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NZORD Newsletter 2006 #3 -- 11 May 2006

NZORD - the New Zealand Organisation for Rare Disorders

In this issue:
1 - 2006 Genethics competition for secondary school students.
2 - Good news for rare disorders in Medicines Strategy announcement.
3 - NZORD submission on Direct-to-Consumer Advertising of prescription medicines.
4 - Amended link for International Genetic Alliance position statement on rare diseases.

*********

1 - 2006 Genethics competition for secondary school students.
For the third year running NZORD, the Bioethics Council and the Royal Society are joining forces to bring the Genethics competition to NZ secondary schools. This year the focus is newborn metabolic screening. Part of the essay will require students to explain the science, genetics and decision-making processes involved in the screening programme, but they will also need to research and discuss age-old questions associated with screening of babies with the Guthrie Card test: Babies’best interests or mothers’ choice? Which should prevail?
The topic is very timely as there is new technology expanding the capability of newborn metabolic screening and important decisions will be made about the screening programme this year. As we gain greater capacity with such programmes it is wise to revisit the ethical and consent issues, which are crucial elements in all screening programmes. Read more at the Royal Society website for competition criteria and scenario. The scenario is also in the News and Issues section of the NZORD website.

2 - Good news for rare disorders in Medicines Strategy announcement.
The government’s announcement just before Easter of a timetable for the development of a Medicines Strategy for New Zealand is very good news indeed for rare disease patients and their support groups. This announcement fulfils a promise in the post-election confidence and supply agreement between United Future and Labour. We are very pleased to see specific mention in the announcement of a focus on “access to new/innovative/high cost medicines (especially those for niche groups e.g. rare diseases)”. A lot of hard work over many years has paid off with this specific inclusion in the review. Consultation on the strategy should be completed in early 2007 with decisions expected soon after that. Click here for the press release from the Associate Health Minister.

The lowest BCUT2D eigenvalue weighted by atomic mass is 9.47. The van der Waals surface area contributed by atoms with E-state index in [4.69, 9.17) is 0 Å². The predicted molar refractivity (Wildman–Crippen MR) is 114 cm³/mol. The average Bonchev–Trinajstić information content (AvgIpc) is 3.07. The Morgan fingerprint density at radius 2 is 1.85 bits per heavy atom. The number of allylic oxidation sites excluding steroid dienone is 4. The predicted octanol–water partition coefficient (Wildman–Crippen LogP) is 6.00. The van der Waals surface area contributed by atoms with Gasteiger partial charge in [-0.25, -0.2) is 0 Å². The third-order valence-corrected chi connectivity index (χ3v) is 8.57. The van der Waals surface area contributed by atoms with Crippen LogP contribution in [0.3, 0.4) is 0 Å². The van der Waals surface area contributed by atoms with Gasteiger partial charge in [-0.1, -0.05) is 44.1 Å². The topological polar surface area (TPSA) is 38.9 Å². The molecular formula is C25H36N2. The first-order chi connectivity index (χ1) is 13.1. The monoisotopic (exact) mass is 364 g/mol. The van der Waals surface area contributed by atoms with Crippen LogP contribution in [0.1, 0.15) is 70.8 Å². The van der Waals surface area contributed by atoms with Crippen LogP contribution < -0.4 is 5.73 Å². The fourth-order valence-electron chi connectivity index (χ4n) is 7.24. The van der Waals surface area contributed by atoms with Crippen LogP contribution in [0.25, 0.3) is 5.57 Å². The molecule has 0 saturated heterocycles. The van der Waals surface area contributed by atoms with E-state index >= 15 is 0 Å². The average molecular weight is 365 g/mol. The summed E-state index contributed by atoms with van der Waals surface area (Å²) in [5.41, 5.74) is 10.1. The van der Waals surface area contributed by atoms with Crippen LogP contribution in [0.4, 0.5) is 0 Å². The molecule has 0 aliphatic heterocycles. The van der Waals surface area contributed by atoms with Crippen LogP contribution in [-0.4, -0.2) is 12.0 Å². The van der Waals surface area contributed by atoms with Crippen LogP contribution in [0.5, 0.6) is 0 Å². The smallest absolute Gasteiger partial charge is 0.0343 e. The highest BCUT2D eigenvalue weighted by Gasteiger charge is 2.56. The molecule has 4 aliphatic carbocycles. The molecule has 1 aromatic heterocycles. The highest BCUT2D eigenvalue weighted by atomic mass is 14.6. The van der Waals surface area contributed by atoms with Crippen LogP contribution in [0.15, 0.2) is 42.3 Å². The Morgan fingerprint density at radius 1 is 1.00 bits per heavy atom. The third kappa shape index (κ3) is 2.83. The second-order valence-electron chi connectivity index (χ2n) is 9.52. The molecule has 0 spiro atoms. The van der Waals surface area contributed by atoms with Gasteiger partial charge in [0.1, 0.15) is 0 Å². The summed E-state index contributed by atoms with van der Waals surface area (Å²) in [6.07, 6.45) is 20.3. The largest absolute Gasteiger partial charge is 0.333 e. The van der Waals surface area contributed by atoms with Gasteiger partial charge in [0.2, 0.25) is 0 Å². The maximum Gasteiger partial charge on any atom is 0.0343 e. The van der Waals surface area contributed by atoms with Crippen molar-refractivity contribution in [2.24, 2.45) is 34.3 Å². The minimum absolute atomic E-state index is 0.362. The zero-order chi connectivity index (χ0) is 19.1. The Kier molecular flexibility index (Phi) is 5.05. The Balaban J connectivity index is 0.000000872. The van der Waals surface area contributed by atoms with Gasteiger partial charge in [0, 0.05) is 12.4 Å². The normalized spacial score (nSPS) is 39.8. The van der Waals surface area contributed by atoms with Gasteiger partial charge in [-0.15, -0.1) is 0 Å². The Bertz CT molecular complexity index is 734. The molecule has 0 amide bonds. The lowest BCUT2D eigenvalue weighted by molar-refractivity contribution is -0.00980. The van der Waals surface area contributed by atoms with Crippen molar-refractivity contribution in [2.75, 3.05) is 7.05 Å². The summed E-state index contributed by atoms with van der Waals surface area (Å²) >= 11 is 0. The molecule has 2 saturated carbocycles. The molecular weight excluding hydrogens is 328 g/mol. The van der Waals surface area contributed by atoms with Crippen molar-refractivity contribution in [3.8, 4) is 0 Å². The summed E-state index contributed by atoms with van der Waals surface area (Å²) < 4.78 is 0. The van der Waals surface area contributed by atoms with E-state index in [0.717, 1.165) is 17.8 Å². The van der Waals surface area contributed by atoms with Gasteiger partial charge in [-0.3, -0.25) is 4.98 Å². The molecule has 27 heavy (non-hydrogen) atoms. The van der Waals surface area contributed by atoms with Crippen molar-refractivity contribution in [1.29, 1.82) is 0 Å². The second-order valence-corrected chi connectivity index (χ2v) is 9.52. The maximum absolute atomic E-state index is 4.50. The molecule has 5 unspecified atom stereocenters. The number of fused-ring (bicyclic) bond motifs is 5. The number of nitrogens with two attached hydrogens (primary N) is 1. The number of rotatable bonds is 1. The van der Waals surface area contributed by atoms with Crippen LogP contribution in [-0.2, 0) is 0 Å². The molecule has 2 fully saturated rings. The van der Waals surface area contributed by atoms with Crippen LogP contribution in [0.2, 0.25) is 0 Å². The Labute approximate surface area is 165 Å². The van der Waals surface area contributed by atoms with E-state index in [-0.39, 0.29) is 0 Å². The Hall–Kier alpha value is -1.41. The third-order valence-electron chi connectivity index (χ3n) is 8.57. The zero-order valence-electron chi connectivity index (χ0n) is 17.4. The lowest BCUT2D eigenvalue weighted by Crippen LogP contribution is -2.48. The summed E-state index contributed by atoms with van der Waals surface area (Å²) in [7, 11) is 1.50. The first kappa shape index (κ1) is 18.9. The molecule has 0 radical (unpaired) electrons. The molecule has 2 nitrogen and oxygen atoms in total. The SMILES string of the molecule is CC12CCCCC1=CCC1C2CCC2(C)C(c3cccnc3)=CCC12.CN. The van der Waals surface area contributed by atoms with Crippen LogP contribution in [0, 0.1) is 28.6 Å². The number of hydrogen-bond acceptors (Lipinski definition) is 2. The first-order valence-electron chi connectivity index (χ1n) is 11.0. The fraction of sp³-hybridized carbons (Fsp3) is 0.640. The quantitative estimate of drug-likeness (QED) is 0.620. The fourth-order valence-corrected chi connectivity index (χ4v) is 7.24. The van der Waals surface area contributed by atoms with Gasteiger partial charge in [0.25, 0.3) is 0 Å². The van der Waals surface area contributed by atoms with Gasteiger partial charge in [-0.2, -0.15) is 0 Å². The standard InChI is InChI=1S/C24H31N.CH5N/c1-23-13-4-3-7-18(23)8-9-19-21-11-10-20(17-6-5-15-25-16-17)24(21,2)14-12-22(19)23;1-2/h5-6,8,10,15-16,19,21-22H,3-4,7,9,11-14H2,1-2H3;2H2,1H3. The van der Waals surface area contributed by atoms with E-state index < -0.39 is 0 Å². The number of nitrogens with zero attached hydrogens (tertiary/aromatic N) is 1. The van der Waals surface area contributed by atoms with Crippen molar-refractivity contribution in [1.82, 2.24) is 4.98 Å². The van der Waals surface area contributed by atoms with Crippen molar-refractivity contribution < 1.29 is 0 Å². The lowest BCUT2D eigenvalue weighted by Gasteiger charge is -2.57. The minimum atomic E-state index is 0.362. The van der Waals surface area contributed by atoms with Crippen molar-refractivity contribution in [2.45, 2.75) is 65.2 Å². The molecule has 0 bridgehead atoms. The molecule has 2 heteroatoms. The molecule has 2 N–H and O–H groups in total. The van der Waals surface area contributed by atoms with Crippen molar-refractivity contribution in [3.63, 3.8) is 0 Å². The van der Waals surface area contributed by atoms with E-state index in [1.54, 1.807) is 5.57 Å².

The best news is that the process will not focus all its attention on Pharmac. There is much more to the subject of medicine access than simply rationing the pharmaceutical budget, yet that has been the dominant issue for many years now. The new strategy process indicates a refreshingly open approach to a broader range of issues and NZORD will be working closely with the Access to Medicines Coalition to ensure ethical considerations, legal rights, public law obligations, standards of care and professional best practice, are all factored into the mix. We’ll also be urging government to maintain a high-level interest in the setting of standards and strategies for the benefit of society, and resist the temptation for them to be overly influenced by the conflicting interest in keeping expenditure as low as possible.

3 - NZORD submission on Direct-to-Consumer Advertising of prescription medicines.
The Ministry of Health’s consultation process on DTCA closed early this month. This was not such an easy topic to submit on. It is not clear whether this issue is a matter of concern for support groups, or what the consensus view might be, so a number of open-ended observations were made based on past discussions with various support group leaders. Click here to read the submission from NZORD.

4 - Amended link for International Genetic Alliance position statement on rare diseases.
Whoops, it just happens from time to time. Our last newsletter included an invalid link to this document. Click here to read the position statement of the International Genetic Alliance on rare diseases. NZORD played a key role in the development of this paper. We hope that support now given by similar organisations in over 30 countries will improve our chances of achieving some of these objectives here in New Zealand, as well as improve opportunities in other countries.

ENDS

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